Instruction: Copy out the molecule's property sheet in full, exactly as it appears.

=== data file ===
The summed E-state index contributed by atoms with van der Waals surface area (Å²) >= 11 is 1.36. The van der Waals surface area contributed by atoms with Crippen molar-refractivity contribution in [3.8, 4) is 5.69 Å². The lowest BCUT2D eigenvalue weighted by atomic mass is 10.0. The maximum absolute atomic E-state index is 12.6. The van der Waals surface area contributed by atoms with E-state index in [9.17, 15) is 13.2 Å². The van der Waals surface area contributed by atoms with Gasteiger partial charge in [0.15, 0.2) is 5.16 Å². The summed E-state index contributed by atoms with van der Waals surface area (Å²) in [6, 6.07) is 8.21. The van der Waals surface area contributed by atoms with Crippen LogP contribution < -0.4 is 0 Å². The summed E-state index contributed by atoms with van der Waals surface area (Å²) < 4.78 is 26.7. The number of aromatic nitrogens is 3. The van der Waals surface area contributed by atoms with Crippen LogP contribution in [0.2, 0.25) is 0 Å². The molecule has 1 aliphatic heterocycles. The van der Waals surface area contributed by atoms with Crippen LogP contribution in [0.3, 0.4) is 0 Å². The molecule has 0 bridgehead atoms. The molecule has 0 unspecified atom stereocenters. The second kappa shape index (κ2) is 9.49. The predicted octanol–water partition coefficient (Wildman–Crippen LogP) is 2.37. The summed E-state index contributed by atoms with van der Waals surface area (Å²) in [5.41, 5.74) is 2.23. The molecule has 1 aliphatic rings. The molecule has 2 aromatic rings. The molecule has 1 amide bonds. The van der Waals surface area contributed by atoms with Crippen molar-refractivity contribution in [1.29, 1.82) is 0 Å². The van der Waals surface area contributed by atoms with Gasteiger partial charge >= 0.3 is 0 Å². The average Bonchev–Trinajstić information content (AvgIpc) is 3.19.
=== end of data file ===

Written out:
The summed E-state index contributed by atoms with van der Waals surface area (Å²) >= 11 is 1.36. The van der Waals surface area contributed by atoms with Crippen molar-refractivity contribution in [3.8, 4) is 5.69 Å². The lowest BCUT2D eigenvalue weighted by atomic mass is 10.0. The maximum absolute atomic E-state index is 12.6. The van der Waals surface area contributed by atoms with E-state index in [9.17, 15) is 13.2 Å². The van der Waals surface area contributed by atoms with Gasteiger partial charge in [0.15, 0.2) is 5.16 Å². The summed E-state index contributed by atoms with van der Waals surface area (Å²) in [6, 6.07) is 8.21. The van der Waals surface area contributed by atoms with Crippen LogP contribution < -0.4 is 0 Å². The summed E-state index contributed by atoms with van der Waals surface area (Å²) < 4.78 is 26.7. The number of aromatic nitrogens is 3. The van der Waals surface area contributed by atoms with Crippen LogP contribution in [0.2, 0.25) is 0 Å². The molecule has 1 aliphatic heterocycles. The van der Waals surface area contributed by atoms with Crippen LogP contribution in [0.3, 0.4) is 0 Å². The molecule has 0 bridgehead atoms. The molecule has 0 unspecified atom stereocenters. The second kappa shape index (κ2) is 9.49. The predicted octanol–water partition coefficient (Wildman–Crippen LogP) is 2.37. The summed E-state index contributed by atoms with van der Waals surface area (Å²) in [5.41, 5.74) is 2.23. The molecule has 1 aliphatic rings. The molecule has 2 aromatic rings. The molecule has 1 amide bonds. The van der Waals surface area contributed by atoms with Crippen molar-refractivity contribution in [1.29, 1.82) is 0 Å². The van der Waals surface area contributed by atoms with Gasteiger partial charge >= 0.3 is 0 Å². The average Bonchev–Trinajstić information content (AvgIpc) is 3.19.